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able affairs afterward agent American appointed argument Arthur Lee Assembly Bancroft Beaumarchais Benjamin Franklin bills Britain British brought cerning colonies colonists commissioners concerning Congress course court Deane drafts duty enemies England English Englishmen envoys Europe fact feeling felt France Frank Franklin wrote French friends gave give governor Grenville gress hand Hartley honor hope independence instructions interest Izard John Adams king knew later less letter Lord Lord North Lord Shelburne Lord Stormont lordship matter ment mind minister ministry mother country nation negotiations ness never once opinion Oswald paper Paris Parliament Parton's patriot Paxton boys peace Philadelphia prisoners privy council proprietaries Province repeal replied Samuel Adams scheme seemed sent Shelburne ship side Silas Deane soon Spain Stamp Act taxes thought tion took trade treaty Vergennes voted wish
Page 405 - I have said he, often and often in the course of the Session, and the vicissitudes of my hopes and fears as to its issue, looked at that behind the President without being able to tell whether it was rising or setting: But now at length I have the happiness to know that it is a rising and not a setting Sun.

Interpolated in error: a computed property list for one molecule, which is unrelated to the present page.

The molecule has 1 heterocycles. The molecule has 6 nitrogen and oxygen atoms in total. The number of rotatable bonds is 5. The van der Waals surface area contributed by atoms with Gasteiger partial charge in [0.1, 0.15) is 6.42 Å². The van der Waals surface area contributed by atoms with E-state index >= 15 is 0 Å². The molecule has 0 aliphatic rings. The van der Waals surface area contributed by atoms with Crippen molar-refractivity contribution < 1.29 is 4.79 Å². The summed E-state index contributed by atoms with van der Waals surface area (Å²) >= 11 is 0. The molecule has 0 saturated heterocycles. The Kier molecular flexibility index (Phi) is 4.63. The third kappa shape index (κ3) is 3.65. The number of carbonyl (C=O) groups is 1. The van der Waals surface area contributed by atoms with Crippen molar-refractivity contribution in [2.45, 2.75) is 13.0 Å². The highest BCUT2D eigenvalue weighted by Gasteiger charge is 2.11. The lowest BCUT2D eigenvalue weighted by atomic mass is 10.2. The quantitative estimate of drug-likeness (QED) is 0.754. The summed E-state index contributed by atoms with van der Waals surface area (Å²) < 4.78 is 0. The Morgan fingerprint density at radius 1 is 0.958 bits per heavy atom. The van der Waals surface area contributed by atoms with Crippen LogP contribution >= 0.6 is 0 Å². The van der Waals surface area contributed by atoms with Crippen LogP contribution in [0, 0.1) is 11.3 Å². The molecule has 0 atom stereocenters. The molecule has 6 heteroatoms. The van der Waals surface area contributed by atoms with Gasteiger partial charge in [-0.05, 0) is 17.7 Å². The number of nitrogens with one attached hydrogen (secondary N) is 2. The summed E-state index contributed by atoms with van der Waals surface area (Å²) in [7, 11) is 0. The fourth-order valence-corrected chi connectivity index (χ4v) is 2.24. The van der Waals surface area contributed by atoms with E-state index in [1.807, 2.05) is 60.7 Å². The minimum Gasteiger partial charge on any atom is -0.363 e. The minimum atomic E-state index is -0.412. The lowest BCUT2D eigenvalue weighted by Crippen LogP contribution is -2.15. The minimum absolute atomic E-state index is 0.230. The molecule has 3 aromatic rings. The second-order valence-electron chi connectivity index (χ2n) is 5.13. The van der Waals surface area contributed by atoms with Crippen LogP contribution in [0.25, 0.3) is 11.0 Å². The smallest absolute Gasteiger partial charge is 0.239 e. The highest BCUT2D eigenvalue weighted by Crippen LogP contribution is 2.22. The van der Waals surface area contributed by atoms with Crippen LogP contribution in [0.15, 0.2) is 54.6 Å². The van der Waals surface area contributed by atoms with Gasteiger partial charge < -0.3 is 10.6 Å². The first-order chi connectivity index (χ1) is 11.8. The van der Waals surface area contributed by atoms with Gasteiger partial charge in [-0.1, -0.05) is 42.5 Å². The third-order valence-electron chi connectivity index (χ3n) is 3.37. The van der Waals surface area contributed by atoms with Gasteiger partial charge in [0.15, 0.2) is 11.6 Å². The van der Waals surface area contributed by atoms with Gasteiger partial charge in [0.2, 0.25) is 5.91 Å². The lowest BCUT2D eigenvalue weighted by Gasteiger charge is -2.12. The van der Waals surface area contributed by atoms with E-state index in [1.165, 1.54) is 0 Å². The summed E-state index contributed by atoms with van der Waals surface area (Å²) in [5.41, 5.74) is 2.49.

Page 203 - MR. STRAHAN: — You are a member of Parliament, and one of that majority which has doomed my country to destruction. You have begun to burn our towns, and murder our people. Look upon your hands ; they are stained with the blood of your relations! You and I were long friends; you are now my enemy, and I am, Yours, B. FRANKLIN.
Page 36 - That, as we enjoy great advantages from the inventions of others, we should be glad of an opportunity to serve others by any invention of ours ; and this we should do freely and generously.
Page 6 - Thus I went up Market Street as far as Fourth Street, passing by the door of Mr. Read, my future wife's father; when she, standing at the door, saw me, and thought I made, as I certainly did, a most awkward, ridiculous appearance.
Page 28 - World ever saw or is likely to see ; but I apprehend it has received various corrupting Changes, and I have, with most of the present Dissenters in England, some Doubts as to his Divinity; tho...
Page 11 - The Body Of Benjamin Franklin, Printer, (Like the cover of an old book, Its contents torn out, And stript of its lettering and gilding,) Lies here, food for worms. But the work shall not be lost, For it will, as he believed, appear once more, In a new and more elegant edition, Revised and corrected By THE AUTHOR.
Page 121 - Suppose a military force sent into America; they will find nobody in arms; what are they then to do? They cannot force a man to take stamps who chooses to do without them. They will not find a rebellion; they may indeed make one. Q. If the act is not repealed, what do you think will be the consequences? A. A total loss of the respect and affection the people of America bear to this country, and of all the commerce that depends on that respect and affection.
Page 133 - The very Tails of the American Sheep are so laden with Wool, that each has a Car or Waggon on four little Wheels to support and keep it from trailing on the Ground.